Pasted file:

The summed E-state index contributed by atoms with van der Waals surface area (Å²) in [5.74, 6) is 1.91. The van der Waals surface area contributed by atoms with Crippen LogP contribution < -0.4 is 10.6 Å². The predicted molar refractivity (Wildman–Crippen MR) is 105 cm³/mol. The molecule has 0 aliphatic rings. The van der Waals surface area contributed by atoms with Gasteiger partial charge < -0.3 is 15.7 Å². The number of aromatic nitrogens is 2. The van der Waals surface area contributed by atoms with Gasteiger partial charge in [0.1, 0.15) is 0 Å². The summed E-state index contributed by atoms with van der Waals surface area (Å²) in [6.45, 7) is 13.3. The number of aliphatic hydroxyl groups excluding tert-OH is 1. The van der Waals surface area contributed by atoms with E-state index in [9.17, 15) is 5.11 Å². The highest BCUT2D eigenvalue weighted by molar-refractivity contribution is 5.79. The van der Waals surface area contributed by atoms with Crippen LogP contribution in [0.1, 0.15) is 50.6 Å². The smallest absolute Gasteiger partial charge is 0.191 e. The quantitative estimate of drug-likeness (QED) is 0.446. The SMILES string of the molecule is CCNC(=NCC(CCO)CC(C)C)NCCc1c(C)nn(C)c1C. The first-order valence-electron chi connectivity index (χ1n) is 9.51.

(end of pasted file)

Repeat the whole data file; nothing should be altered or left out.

The summed E-state index contributed by atoms with van der Waals surface area (Å²) in [5.74, 6) is 1.91. The van der Waals surface area contributed by atoms with Crippen LogP contribution < -0.4 is 10.6 Å². The predicted molar refractivity (Wildman–Crippen MR) is 105 cm³/mol. The molecule has 0 aliphatic rings. The van der Waals surface area contributed by atoms with Gasteiger partial charge < -0.3 is 15.7 Å². The number of aromatic nitrogens is 2. The van der Waals surface area contributed by atoms with Gasteiger partial charge in [0.1, 0.15) is 0 Å². The summed E-state index contributed by atoms with van der Waals surface area (Å²) in [6.45, 7) is 13.3. The number of aliphatic hydroxyl groups excluding tert-OH is 1. The van der Waals surface area contributed by atoms with E-state index in [9.17, 15) is 5.11 Å². The highest BCUT2D eigenvalue weighted by molar-refractivity contribution is 5.79. The van der Waals surface area contributed by atoms with Crippen LogP contribution in [0.1, 0.15) is 50.6 Å². The smallest absolute Gasteiger partial charge is 0.191 e. The quantitative estimate of drug-likeness (QED) is 0.446. The SMILES string of the molecule is CCNC(=NCC(CCO)CC(C)C)NCCc1c(C)nn(C)c1C. The first-order valence-electron chi connectivity index (χ1n) is 9.51.